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Congressional Progressive Caucus

From Wikipedia, the free encyclopedia

The Congressional Progressive Caucus (CPC) is a congressional caucus affiliated with the Democratic Party in the United States Congress.[5] The CPC represents the most left-leaning, progressive faction of the Democratic Party.[6][7] It was founded in 1991 and has generally grown since then.

Midway through the 116th United States Congress, the CPC had 97 members, making it the second largest ideological caucus in the Democratic Party and the third largest ideological caucus overall. The CPC is co-chaired by U.S. Representatives Mark Pocan (D-WI) and Pramila Jayapal (D-WA).


The CPC was established in 1991 by U.S. Representatives Ron Dellums (D-CA), Lane Evans (D-IL), Thomas Andrews (D-ME), Peter DeFazio (D-OR), Maxine Waters (D-CA) and Bernie Sanders (I-VT). Additional Representatives joined soon thereafter, including Major Owens (D-NY), Nydia Velázquez (D-NY), David Bonior (D-MI), Bob Filner (D-CA), Barney Frank (D-MA), Maurice Hinchey (D-NY), Jim McDermott (D-WA), Jerry Nadler (D-NY), Patsy Mink (D-HI), George Miller (D-CA), Pete Stark (D-CA), John Olver (D-MA), Lynn Woolsey (D-CA) and Nancy Pelosi (D-CA). Sanders was the first CPC Chairman.[8]

The founding CPC members were concerned about the economic hardship imposed by the deepening recession and the growing inequality brought about by the timidity of the Democratic Party response in the early 1990s. On January 3, 1995, at a standing room only news conference on Capitol Hill, they were the first group inside Congress to chart a comprehensive legislative alternative to U.S. Speaker Newt Gingrich and the Republican Contract with America. The CPC's ambitious agenda was framed as "The Progressive Promise: Fairness."[9]

Budget proposal for 2012

In April 2011, the Congressional Progressive Caucus released a proposed "People's Budget" for fiscal year 2012.[10] Two of its proponents stated: "By implementing a fair tax code, by building a resilient American economy, and by bringing our troops home, we achieve a budget surplus of over $30 billion by 2021 and we end up with a debt that is less than 65% of our GDP. This is what sustainability looks like".[11]

Electoral results


Election year Overall seats Democratic seats Independent seats ±
2 / 100
1 / 51
1 / 2
1 / 100
0 / 53
1 / 2
1 / 100
0 / 44
1 / 2
1 / 100
0 / 46
1 / 2
1 / 100
0 / 45
1 / 2

House of Representatives

Election year Overall seats Democratic seats ±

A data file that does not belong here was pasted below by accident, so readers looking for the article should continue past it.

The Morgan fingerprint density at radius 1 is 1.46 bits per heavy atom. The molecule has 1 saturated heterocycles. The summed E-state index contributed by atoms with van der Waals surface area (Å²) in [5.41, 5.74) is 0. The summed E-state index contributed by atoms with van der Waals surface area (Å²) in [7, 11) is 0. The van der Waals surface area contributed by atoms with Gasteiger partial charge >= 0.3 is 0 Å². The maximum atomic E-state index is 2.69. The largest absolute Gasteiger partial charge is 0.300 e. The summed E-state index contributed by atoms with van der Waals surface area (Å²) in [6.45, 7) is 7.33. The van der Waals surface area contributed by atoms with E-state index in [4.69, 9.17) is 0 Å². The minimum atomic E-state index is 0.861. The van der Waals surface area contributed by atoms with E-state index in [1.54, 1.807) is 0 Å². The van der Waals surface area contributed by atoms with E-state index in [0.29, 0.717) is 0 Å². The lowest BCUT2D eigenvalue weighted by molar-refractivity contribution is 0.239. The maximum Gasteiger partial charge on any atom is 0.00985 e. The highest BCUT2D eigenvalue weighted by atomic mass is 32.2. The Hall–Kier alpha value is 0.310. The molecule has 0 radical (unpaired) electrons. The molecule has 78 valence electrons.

77 / 435
77 / 193
68 / 435
68 / 200
68 / 435
68 / 188
78 / 435
78 / 193
95 / 435
95 / 233


The CPC advocates "universal access to affordable, high quality healthcare" (universal healthcare or single-payer healthcare), fair trade agreements, living wage laws, the right of all workers to organize into labor unions and engage in collective bargaining, ending certain provisions of the Patriot Act, U.S. participation in international treaties, responsible reductions in military expenditure, strict campaign finance reform laws, a crackdown on corporate influence and protection of Social Security benefits.[12]

List of Chairs

Term start Term end Chair(s)
1991 1999
1999 2003
2003 2005
Rep. Peter DeFazio (OR)
2005 2009 Rep. Barbara Lee (CA) Rep. Lynn Woolsey (CA)
2009 2011 Rep. Raúl Grijalva (AZ)
2011 2017 Rep. Keith Ellison (MN)
2017 2019 Rep. Mark Pocan (WI)
2019 present Rep. Pramila Jayapal (WA)


All members are Democrats or caucus with the Democratic Party. In the 116th Congress, there are 97 declared Progressives, including 95 voting Representatives, one non-voting Delegate and one Senator.[13]

House members

Chairman Mark Pocan
Chairman Mark Pocan
Chairwoman Pramila Jayapal

Senate members

Former members

See also


  1. ^ "What is CPC?". Retrieved July 23, 2014.
  2. ^ "Ellison Offers Progressive View Of Debt Deal". NPR. August 1, 2011. Retrieved March 29, 2017. Congressional Progressive Caucus — the liberal wing of the Democratic Party in the House
  3. ^ Raza, Syed Ali (2012), Social Democratic System, Global Peace Trust, p. 91
  4. ^ Cunningham, Vinson (February 19, 2017). "Will Keith Ellison Move the Democrats Left?". The New Yorker. Condé Nast. Retrieved March 14, 2018.
  5. ^ "Congressional Progressive Caucus: Caucus Members".
  6. ^ Hardisty, Jean (2000). Mobilizing Resentment: Conservative Resurgence From The John Birch Society To The Promise Keepers. Boston, MA.: Beacon Press. p. 221. ISBN 978-0807043172.
  7. ^ "Two congressmen endorse Carl Sciortino in race to replace Markey in Congress". September 13, 2013. Retrieved July 23, 2014. "[T]he Congressional Progressive Caucus, the umbrella group for left-leaning Democratic members of Congress".
  8. ^ Talbot, Margaret. "The Populist Prophet". The New Yorker. Retrieved 19 May 2020.
  9. ^ Brodey, Sam. "How Keith Ellison made the Congressional Progressive Caucus into a political force that matters". MinnPost. Retrieved 19 May 2020.
  10. ^ "The People's Budget" (PDF). Congressional Progressive Caucus. Retrieved April 24, 2011.
  11. ^ Honda, Michael; Grijalva, Raul (April 11, 2011), "The only real Democratic budget", The Hill, retrieved March 24, 2018
  12. ^ "The Progressive Promise". Congressional Progressive Caucus. Retrieved September 28, 2018.
  13. ^ "Congressional Progressive Caucus: Caucus Members". (Retrieved:February 23, 2019)
  14. ^ "Congressional Progressive Caucus".

External links

This page was last edited on 18 August 2020, at 02:08
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